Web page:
CagriSema studied in a randomized, double-blind, placebo-controlled 20 weeks' phase 1b study which was done to investigate the use of cagrilintide (0.16, 0.30, 0.60, 1.2, 2.4, and 4.5 mg) in combination with semaglutide 2·4 mg for weight management. The study results showed the use of cagrilintide which is a long-acting acylated amylin analog in combination with semaglutide 2·4 mg had acceptable safety profile and was well tolerated in participants with overweight and obesity with and that this treatment combination can promote clinically significant dose-dependent weight loss up to 17·1% bodyweight, without lifestyle interventions.[68] The elimination half-life of cagrilintide was 7–8 days, with maximum exposure after administration 24–25 h, making it suitable for once-weekly dosing and its concomitant administration did not affect exposure or elimination of semaglutide further supporting the combination clinical trial. Although the study was of short duration, study data support the further clinical development of CagriSema which is a combination of cagrilintide and semaglutide 2·4 mg as a potential novel and effective therapy for weight management.[69] Another novel drug IcoSema, taken once a week, which is a combination of insulin icodec and semaglutide is being studied in COMBINE 2 and COMBINE 3 primarily to investigate its efficacy in HbA1c reduction along with its potential effect on weight reduction. Many unimolecular multiagonist peptides are in preclinical and clinical trials which are being developed as novel therapeutic approaches for obesity-diabetes to achieve the combinatorial metabolic efficacy by concurrent activation of multiple gut hormone receptors. One such example is GLP-1/Glucagon/GIP triple agonist peptides, namely DPP IV resistant Y (1)-dA (2)-I (12)-N (17)-V (18)-I (27)-G (28, 29)-glucagon (termed YAG-glucagon), [DAla2] GIP/oxyntomodulin, and [DAla2] GLP-1/glucagon hybrids all were reported to activate GLP-1, GIP, and glucagon-signaling pathways and are going to offer breakthrough nonsurgical options for obesity and T2D management. However, chronic safety and sustainability of these novel agents needs to be carefully evaluated.[70],[71],[72],[73] Dual-agonist peptides GLP-1/Glucagon Receptor, GLP-1/cholecystokinin, GLP-1/gastrin, and GLP-1/xenin GLP-1/amylin agonists are also being evaluated in clinical trials and will require cautious interpretation of preclinical studies to ensure bench-to-bedside translation.[70]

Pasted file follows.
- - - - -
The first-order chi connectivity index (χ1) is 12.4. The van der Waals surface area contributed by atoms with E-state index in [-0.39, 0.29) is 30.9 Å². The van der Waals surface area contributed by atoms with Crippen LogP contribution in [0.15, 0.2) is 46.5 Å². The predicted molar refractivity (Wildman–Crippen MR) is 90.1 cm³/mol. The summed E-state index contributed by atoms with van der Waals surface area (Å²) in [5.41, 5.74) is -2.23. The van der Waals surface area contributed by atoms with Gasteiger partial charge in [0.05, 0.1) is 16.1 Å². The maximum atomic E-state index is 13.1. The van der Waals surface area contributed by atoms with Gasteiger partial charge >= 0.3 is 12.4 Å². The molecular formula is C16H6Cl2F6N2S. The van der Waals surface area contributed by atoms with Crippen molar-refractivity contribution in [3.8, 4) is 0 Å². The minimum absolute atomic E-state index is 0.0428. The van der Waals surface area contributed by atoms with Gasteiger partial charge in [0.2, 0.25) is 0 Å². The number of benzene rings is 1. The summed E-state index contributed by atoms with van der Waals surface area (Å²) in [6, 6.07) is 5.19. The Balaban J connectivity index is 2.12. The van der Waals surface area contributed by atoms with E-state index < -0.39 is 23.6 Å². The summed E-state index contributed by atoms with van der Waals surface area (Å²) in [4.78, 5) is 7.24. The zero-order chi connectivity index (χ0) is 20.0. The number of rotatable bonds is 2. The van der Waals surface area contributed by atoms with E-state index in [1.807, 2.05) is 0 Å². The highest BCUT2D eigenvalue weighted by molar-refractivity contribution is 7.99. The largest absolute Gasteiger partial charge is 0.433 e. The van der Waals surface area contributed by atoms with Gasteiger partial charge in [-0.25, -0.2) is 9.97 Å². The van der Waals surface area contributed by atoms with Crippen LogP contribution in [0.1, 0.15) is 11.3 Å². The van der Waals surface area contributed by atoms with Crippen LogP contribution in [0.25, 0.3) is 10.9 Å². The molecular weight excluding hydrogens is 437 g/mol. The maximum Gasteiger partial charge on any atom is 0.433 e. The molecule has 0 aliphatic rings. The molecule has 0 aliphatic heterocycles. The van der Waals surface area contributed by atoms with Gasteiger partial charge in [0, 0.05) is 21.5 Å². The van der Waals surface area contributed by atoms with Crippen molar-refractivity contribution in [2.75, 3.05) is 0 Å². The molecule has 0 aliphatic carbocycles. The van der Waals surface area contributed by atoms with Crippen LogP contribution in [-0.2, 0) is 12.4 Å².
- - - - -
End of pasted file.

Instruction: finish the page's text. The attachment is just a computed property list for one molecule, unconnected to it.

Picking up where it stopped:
Conclusion Top

Intensive lifestyle modification with diet and exercise is an essential part of management of T2D in individuals with obesity. Pharmacological agents which improve glycemia, insulin resistance, and limit weight gain are preferred. Metformin is the most time tested and incurs less cost. Drugs from class of SGLT2 inhibitors, GLP-1 RA provide additional CV benefits, and better renal outcomes along with considerable weight loss. If insulin is used to reach targeted HbA1c levels prefer combination therapy with a GLP 1 RA is recommended for greater efficacy and durability of treatment effect. Novel drugs such as oral semaglutide and tirzepatide have made it feasible to get significant weight loss in T2D obese patients when used with diet and intensive life intervention. In future, unimolecular multiagonist peptides (triple agonist and dual peptide agonist) will further improve the therapeutic approach of obesity and T2D management.